A whitepaper designed to explore the extent to which the adult social care (ASC) sector is being appropriately engaged in the ongoing development of ICSs has been launched by the Good Governance Institute (GGI), Care England and the Homecare Association.

The purpose of an ICS is to deliver properly joined up care, so that people accessing health and care services experience them as seamlessly as possible.

It is a statutory partnership between NHS organisations and local authorities to better meet health and care needs across an area. Despite this, it seems that effective engagement among ICSs with the ASC sector has not been consistent, according to the whitepaper.

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Entitled ‘ICS Engagement with the Adult Social Care Sector in Decision-Making’, the report can be accessed here.

Jane Townson, CEO of the Homecare Association, commented: “Homecare services play a vital role, alongside housing, health and other community-based services, in enabling us all to live well at home and flourish in our communities.

“People receiving services need to experience seamless support from professionals and volunteers. It is therefore paramount to create a culture of collaboration between partners, focused on meeting the needs of people living at home.

“We thus strongly encourage Integrated Care Systems (ICSs) to engage effectively with homecare providers and develop the huge potential that joined up care systems offer.

“Investing in multi-disciplinary support for people to maintain their health and well-being at home helps to enhance healthy life expectancy, which benefits individuals and their families, reduces pressure on the NHS and reduces costs in health and care systems.”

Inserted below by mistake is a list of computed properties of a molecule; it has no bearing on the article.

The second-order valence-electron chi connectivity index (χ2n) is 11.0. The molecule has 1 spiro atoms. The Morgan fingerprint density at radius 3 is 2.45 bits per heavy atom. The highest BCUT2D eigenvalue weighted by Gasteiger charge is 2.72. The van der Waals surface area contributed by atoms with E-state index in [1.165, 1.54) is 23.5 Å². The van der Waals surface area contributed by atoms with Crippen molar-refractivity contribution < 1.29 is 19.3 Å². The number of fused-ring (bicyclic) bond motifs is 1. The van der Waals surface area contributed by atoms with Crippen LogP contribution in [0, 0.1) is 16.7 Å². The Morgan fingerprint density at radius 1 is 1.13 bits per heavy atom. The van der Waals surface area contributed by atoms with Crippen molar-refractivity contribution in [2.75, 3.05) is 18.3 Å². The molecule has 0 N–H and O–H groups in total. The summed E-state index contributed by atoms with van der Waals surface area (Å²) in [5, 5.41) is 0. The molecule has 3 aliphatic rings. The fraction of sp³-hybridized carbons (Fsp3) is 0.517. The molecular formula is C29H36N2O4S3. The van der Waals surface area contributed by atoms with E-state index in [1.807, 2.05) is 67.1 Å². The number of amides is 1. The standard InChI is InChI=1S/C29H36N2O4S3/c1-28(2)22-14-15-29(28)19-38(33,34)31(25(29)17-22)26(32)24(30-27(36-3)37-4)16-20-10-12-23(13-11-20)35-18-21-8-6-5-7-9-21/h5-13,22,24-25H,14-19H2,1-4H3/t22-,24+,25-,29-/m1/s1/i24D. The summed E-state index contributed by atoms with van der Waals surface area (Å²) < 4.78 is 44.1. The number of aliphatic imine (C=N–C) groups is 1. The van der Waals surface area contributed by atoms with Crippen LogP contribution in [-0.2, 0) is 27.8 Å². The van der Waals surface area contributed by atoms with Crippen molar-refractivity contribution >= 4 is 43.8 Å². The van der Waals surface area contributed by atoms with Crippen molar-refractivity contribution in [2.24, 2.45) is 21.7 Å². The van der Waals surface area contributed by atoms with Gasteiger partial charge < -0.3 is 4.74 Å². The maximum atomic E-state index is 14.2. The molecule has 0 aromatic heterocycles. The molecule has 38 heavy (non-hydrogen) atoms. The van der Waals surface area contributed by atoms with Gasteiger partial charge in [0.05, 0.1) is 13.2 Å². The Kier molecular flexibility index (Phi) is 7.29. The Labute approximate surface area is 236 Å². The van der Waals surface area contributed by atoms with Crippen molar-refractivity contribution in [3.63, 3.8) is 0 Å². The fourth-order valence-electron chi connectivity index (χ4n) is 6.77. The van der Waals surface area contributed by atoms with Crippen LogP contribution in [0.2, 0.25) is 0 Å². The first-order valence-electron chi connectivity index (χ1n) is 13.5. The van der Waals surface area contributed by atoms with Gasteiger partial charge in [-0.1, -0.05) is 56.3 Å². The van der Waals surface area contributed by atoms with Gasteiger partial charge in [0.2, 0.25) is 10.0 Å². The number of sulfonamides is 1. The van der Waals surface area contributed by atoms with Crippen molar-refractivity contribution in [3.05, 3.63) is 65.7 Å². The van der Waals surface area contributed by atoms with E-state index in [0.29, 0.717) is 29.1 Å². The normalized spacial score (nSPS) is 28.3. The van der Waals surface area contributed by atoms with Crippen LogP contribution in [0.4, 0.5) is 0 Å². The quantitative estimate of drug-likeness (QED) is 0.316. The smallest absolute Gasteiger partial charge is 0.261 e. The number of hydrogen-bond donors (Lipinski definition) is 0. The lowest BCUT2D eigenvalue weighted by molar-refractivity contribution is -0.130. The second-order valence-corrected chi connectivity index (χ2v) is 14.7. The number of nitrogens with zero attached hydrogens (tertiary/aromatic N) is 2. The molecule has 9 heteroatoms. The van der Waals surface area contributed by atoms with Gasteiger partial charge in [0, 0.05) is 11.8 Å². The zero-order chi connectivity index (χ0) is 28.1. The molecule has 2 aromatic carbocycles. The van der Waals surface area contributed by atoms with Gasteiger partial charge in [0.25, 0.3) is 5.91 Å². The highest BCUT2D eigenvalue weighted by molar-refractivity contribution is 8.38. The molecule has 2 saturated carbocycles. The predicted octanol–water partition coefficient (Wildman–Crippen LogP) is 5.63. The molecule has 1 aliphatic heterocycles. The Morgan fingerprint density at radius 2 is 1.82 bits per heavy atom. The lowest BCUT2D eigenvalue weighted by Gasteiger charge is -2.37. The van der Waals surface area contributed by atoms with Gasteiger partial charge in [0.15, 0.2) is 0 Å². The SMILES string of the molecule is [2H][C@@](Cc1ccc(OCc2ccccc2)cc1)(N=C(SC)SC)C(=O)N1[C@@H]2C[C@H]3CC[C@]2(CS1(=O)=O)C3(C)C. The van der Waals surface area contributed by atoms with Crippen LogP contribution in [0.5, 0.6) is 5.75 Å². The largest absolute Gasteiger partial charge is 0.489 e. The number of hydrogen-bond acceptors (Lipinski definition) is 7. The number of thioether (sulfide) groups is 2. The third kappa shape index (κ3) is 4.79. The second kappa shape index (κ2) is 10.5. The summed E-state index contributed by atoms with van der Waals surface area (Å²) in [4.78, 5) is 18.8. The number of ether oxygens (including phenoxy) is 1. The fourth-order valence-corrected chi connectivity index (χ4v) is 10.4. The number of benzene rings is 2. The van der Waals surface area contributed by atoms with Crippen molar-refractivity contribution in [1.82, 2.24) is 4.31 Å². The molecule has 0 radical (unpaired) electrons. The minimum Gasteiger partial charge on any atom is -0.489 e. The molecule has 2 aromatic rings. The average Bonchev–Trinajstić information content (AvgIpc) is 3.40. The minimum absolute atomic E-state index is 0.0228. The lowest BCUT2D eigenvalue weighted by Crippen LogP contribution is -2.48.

Recently, much of the focus in healthcare has been more on post-pandemic restoration and recovery, although even that situation still seems to be changing rapidly, the whitepaper emphaises.

Martin Green, CEO of Care England, said: “In order for ICSs to succeed, social care providers must be heard. We urge all ICS leaders to carefully consider the key recommendations in this paper to ensure that integration works for both health and social care.”

Overview of the key ambitions from the integration whitepaper

The whitepaper sets out some of the ways ICSs should work with ASC providers and local care associations to provide better care services to adults.

As an overview, these recommendations include:

  • ICSs note that the social care partner member on the integrated care board (ICB) will not necessarily be able to effectively represent providers, and therefore, ICSs should work with providers to develop more effective engagement mechanisms.
  • ICSs should develop a plan about how to engage with ASC providers and involve them in the process.
  • ICSs should have a provider forum or liaise with local care associations which nominates a representative to the ICS partnership board.
  • ICSs should ensure that ASC providers have a role in the new local place arrangements, the integrated care partnership (ICP) and/or the ICB. Perhaps through the creation of a paid position that is tasked with furthering the ASC agenda and educating others around them on the issues facing the sector.
  • The Department of Health and Social Care publishes a specific framework for ICS engagement with the ASC sector.

Andrew Corbett-Nolan, CEO of GGI, stated: “Engagement with adult social care is essential to the success of integrated care systems (ICSs) and the development of health and social care services.

“This paper comes at an essential time for engagement with key partners across the system, to enable connections between health and social care.”

Earlier this year, patients were set to receive better, more joined-up care according to new plans published by the Department of Health and Social Care (DHSC) to improve the links between health and social care by breaking down barriers, pooling budgets, and focusing on shared outcomes and accountability.

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